The Research Institute for Industrial Design and 3D Printing is involved in numerous projects including:
In recent years, traditional cell cultures have suffered 2D in-vitro limitations for further animal and clinical experiments, and the importance of 3D cell culturing will become significant in drug discovery. As a result, there is a significant interest in the development of 3D scaffolds that can be employed for 3D in-vitro cellular experiments.
In our research, we aim to develop new techniques and revolutionise the current scaffold fabrication process on three major improvements by creating:
- biomimetic internal microstructure of human tissue in terms of orientation and 3D spatial organisation
- multiple-scale feature (macro-scale and nano-scale shape, micro-scale internal architecture)
- bioactive functionally-gradient-coating (BFGC) structure with multi-materials embedded.
These novel developments allow some of the current separated scaffolding process (e.g. patterning, coating and cell dispensing) to be replaced in a single fabrication operation and the whole fabrication process can be standardised for the analysis of biological performance.
To date, 3D printing in food applications is still pretty primitive. For example, making personalised shapes of chocolates or producing simple homogenous snack products that do not possess a strong internal structure or heterogeneous texture. This is mainly because most of the food processing undergoes a series of simultaneous chemical and physical changes processes over a certain processing time span which does not exactly match with 3D printing technology. In particular, the baking process involves different levels of heat penetration to the dough and results in the non-homogenous texture of finished breads.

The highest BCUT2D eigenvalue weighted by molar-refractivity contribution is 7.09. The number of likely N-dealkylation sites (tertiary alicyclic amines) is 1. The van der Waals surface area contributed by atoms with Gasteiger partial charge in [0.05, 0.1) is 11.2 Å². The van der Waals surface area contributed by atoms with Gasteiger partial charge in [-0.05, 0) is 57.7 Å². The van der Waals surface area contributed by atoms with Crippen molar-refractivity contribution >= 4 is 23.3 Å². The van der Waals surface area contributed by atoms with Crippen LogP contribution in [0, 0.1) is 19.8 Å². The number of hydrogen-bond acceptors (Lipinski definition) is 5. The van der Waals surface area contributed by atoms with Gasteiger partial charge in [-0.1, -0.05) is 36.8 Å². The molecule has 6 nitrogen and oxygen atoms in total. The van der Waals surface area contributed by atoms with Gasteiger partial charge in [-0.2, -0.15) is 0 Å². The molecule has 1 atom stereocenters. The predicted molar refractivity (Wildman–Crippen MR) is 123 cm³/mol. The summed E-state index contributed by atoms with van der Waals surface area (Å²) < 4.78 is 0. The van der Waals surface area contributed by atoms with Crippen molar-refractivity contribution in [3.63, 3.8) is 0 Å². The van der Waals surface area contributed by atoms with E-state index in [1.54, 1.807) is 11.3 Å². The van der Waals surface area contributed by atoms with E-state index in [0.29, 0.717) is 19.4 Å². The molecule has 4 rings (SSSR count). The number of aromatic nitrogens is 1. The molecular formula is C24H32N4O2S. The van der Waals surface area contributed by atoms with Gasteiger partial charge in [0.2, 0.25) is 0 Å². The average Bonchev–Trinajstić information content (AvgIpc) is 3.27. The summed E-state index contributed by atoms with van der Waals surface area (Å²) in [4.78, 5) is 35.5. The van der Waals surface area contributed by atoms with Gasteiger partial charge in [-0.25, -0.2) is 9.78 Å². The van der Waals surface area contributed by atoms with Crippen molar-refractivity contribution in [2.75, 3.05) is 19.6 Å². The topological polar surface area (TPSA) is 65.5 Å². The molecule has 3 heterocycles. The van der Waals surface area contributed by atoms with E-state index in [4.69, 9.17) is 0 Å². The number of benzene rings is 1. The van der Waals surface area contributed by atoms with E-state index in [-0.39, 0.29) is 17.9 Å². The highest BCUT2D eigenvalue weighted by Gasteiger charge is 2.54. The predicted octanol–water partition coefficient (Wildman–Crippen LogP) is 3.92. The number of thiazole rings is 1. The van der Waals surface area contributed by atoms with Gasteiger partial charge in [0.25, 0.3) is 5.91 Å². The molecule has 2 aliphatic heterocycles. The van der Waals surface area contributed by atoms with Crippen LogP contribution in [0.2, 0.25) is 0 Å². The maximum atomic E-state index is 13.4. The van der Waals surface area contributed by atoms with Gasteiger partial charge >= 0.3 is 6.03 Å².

In our investigation, we aim to revolutionise bread making. This allows some of the slow processes to be pre-conducted or replaced (such as gluten formation and leavening) and the remaining processes to be 3D printed (for example shaping and baking). The preparation of pre-processed materials will focus on its capability of delivering the required properties of finished bread after going through the 3D printing, but at the same time, they should also have long shelf life. The 3D printing process will be developed focussing on the combined printing and baking capability.
The application of 3D printing technology to antique restoration has been under development for a couple of years. Combined with 3D scanning and modelling technologies, restorers now can finish their work more efficiently and effectively. With the support of these technologies, the time and cost spent on the training for restoration are also significantly reduced.
However, the current application of 3D printing to antique restoration still focusses on small sized objects, given the limited printing space of most printers. For some restoration tasks, for instance the restoration of antique buildings or large sculptures, the current equipment and methods are still not adequate. We aim to investigate the situation and develop more capable equipment and methods to better meet the need in this area.